Last year, Groundfloor also launched a new alternative called Stairs. It’s a pooled fund of many loans, paying 4-6 percent interest. The perk: you can withdraw your money at any time, penalty-free. That makes it a dramatically higher-yield way to hold your savings.
Concreit offers a similar pooled fund model, paying 5.5 percent. Like Stairs, you can withdraw your money at any time — but it takes Concreit 30-60 days to actually get the money back to you, unlike Stairs’ immediate turnaround on withdrawals.
2. Crowdfunding: real estate equity funds
Prefer the idea of owning equity in properties, rather than loans secured against them?
Some crowdfunding platforms offer pooled funds that own many different properties. You can invest with Fundrise for as little as $10, gaining instant access to many different funds owning dozens of properties. That makes for broad diversification, and you start earning quarterly dividends right away.
Just don’t expect instant liquidity. If you cash out your shares within five years of buying, Fundrise dings you with a 1 percent penalty on the portion of your investment held in their eREITs. It also takes a few months for you to get your money back in many cases.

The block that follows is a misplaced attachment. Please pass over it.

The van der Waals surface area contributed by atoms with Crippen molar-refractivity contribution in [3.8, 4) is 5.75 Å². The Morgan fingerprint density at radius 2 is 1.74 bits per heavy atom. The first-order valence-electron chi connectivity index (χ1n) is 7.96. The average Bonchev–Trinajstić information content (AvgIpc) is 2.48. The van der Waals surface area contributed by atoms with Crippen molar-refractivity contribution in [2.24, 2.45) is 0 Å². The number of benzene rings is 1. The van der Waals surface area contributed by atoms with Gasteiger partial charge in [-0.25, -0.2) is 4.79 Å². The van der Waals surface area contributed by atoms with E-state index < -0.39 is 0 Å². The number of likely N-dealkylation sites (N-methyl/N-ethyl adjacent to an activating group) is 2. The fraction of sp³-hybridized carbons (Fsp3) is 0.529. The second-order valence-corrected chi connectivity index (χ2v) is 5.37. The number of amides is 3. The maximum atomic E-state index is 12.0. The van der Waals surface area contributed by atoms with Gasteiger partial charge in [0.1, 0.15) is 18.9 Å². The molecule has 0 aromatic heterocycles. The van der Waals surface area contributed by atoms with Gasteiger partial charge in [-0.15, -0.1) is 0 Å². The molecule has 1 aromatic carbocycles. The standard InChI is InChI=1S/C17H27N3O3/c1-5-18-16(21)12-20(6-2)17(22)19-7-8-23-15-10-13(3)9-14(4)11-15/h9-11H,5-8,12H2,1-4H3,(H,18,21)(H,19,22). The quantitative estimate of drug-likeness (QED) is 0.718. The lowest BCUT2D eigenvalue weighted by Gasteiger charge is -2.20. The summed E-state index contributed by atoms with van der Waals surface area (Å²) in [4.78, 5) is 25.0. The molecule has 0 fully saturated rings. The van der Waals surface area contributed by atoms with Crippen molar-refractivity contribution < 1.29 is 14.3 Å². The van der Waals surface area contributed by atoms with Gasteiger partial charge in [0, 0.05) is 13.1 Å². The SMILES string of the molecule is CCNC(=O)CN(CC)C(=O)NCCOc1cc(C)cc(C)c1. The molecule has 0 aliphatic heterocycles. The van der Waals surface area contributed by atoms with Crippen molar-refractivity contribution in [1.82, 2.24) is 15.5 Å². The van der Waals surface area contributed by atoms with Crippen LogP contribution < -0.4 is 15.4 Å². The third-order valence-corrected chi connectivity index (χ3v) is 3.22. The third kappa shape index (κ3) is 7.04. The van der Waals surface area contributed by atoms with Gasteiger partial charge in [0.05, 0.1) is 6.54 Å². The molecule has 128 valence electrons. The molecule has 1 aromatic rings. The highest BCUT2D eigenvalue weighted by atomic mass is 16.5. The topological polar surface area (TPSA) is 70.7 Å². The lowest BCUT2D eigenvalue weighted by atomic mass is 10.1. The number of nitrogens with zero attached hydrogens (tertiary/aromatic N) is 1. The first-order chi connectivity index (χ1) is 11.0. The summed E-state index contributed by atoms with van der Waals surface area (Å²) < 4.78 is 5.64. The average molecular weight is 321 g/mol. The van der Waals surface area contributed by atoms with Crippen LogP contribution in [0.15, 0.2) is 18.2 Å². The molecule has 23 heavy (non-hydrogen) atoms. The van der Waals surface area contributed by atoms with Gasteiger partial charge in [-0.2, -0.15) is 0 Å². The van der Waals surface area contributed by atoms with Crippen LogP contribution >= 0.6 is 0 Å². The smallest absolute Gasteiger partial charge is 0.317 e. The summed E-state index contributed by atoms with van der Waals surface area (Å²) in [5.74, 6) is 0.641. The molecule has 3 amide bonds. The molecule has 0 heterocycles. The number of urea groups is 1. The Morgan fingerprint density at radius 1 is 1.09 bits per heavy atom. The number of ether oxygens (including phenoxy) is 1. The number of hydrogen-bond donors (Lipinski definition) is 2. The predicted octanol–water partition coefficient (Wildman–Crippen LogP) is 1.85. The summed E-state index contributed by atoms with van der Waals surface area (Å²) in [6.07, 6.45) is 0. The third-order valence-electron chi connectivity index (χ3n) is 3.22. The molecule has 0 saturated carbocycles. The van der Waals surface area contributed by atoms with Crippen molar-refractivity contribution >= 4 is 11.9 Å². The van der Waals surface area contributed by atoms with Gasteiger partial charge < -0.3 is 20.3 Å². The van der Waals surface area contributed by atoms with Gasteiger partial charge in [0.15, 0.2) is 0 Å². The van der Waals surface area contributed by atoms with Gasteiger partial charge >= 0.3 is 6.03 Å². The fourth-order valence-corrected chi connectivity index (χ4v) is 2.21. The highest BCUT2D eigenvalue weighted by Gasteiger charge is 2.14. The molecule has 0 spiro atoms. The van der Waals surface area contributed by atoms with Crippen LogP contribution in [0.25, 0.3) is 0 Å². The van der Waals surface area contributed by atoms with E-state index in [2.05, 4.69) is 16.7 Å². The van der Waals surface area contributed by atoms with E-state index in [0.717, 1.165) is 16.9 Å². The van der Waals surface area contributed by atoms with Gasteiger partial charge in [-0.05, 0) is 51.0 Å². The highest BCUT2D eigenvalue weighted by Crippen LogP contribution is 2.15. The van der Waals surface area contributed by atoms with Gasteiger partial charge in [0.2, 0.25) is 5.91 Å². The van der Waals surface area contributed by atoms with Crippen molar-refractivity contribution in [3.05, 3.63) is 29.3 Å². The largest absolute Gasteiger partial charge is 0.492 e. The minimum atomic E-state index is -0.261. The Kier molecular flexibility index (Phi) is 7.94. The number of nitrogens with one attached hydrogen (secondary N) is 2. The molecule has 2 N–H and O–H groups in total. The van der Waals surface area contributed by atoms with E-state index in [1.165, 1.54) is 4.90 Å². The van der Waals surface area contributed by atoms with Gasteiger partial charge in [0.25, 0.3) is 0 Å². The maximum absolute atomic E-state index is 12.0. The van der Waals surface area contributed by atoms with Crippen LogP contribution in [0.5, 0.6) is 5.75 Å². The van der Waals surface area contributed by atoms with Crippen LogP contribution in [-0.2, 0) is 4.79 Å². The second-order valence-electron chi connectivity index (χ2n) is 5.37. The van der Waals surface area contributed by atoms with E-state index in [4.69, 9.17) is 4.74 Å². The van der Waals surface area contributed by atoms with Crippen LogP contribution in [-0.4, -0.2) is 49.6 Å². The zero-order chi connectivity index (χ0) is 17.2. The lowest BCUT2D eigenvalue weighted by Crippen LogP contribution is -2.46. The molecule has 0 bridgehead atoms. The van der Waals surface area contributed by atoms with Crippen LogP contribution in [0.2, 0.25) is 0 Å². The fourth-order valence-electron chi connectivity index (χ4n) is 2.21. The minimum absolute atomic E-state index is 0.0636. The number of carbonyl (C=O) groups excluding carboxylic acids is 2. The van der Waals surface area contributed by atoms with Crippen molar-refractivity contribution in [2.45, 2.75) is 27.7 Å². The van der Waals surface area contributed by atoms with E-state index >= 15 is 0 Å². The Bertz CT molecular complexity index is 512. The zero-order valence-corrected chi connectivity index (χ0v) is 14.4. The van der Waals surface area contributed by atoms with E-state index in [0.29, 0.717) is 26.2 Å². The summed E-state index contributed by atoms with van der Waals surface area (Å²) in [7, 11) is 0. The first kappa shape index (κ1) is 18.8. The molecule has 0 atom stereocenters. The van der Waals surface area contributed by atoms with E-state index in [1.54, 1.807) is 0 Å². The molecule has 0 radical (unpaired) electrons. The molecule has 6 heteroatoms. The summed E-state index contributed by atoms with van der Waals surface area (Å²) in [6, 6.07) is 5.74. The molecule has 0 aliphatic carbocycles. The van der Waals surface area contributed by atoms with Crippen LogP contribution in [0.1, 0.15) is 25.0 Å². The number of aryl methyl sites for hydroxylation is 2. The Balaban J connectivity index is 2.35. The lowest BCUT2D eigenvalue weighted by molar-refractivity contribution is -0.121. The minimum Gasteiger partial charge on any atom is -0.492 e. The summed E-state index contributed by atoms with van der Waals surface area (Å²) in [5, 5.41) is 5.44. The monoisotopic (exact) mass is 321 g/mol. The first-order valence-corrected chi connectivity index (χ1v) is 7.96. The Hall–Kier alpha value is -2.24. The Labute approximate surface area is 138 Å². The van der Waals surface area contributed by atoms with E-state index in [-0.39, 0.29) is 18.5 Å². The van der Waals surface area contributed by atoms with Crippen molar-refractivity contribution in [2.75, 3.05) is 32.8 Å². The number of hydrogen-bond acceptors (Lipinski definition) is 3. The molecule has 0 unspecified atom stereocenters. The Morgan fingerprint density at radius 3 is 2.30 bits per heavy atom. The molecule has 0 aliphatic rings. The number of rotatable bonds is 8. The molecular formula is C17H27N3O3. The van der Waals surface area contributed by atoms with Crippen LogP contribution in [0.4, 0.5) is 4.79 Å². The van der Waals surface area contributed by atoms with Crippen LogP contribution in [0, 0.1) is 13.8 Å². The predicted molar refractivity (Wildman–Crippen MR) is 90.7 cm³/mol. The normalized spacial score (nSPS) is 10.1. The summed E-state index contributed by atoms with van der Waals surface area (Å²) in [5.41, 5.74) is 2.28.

Yieldstreet also offers broad diversification in their funds. In fact, their Prism Fund includes not just real estate but also art, private notes and even transportation. Unfortunately, they recently raised their minimum investment from $500 to $5,000. But that still beats coming up with a 20 percent down payment on a rental property.
Consider Streitwise as another example of a pooled fund that owns properties. Their private REIT has averaged an 8.96 percent dividend yield since 2017. Even in 2022, when their yield fell to 7.8 percent, they still handily beat both the S&P 500 (-18.11 percent) and public REITs (-25.10 percent).
That goes to show how private real estate can help protect your returns during bear markets, even as the sky falls on publicly traded assets.
3. Fractional ownership in rental properties
If you’ve been wondering whether to invest in rental properties or crowdfunding, you don’t have to decide. You can invest fractionally in rental properties, via crowdfunding platforms.